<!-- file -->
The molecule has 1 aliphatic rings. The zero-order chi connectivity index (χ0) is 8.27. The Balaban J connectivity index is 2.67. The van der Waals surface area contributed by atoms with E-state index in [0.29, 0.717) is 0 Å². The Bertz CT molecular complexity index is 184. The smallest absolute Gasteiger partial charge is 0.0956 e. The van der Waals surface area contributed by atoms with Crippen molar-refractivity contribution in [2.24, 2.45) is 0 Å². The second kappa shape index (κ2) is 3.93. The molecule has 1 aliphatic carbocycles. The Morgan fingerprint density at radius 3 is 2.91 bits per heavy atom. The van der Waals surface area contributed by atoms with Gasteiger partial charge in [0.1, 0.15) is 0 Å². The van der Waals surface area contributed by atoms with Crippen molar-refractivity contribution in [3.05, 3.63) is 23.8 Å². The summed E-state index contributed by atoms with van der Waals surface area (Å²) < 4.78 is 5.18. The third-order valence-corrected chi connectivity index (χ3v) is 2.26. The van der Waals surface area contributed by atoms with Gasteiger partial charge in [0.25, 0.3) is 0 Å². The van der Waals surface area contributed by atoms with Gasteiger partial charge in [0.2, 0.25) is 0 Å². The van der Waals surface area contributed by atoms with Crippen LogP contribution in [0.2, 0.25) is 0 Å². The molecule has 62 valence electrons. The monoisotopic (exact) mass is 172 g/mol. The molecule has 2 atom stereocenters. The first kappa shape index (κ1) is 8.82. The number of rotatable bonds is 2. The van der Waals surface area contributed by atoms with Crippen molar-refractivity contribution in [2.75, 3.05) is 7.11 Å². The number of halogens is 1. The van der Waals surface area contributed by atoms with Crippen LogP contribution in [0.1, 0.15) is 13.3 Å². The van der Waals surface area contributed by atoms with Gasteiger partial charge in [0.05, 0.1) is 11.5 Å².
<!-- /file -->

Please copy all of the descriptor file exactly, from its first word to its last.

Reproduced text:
The molecule has 1 aliphatic rings. The zero-order chi connectivity index (χ0) is 8.27. The Balaban J connectivity index is 2.67. The van der Waals surface area contributed by atoms with E-state index in [0.29, 0.717) is 0 Å². The Bertz CT molecular complexity index is 184. The smallest absolute Gasteiger partial charge is 0.0956 e. The van der Waals surface area contributed by atoms with Crippen molar-refractivity contribution in [2.24, 2.45) is 0 Å². The second kappa shape index (κ2) is 3.93. The molecule has 1 aliphatic carbocycles. The Morgan fingerprint density at radius 3 is 2.91 bits per heavy atom. The van der Waals surface area contributed by atoms with Gasteiger partial charge in [0.1, 0.15) is 0 Å². The van der Waals surface area contributed by atoms with Crippen molar-refractivity contribution in [3.05, 3.63) is 23.8 Å². The summed E-state index contributed by atoms with van der Waals surface area (Å²) < 4.78 is 5.18. The third-order valence-corrected chi connectivity index (χ3v) is 2.26. The van der Waals surface area contributed by atoms with Gasteiger partial charge in [0.25, 0.3) is 0 Å². The van der Waals surface area contributed by atoms with Gasteiger partial charge in [0.2, 0.25) is 0 Å². The van der Waals surface area contributed by atoms with Crippen LogP contribution in [0.2, 0.25) is 0 Å². The molecule has 62 valence electrons. The monoisotopic (exact) mass is 172 g/mol. The molecule has 2 atom stereocenters. The first kappa shape index (κ1) is 8.82. The number of rotatable bonds is 2. The van der Waals surface area contributed by atoms with Crippen molar-refractivity contribution in [2.75, 3.05) is 7.11 Å². The number of halogens is 1. The van der Waals surface area contributed by atoms with Crippen LogP contribution in [0.1, 0.15) is 13.3 Å². The van der Waals surface area contributed by atoms with Gasteiger partial charge in [0.05, 0.1) is 11.5 Å².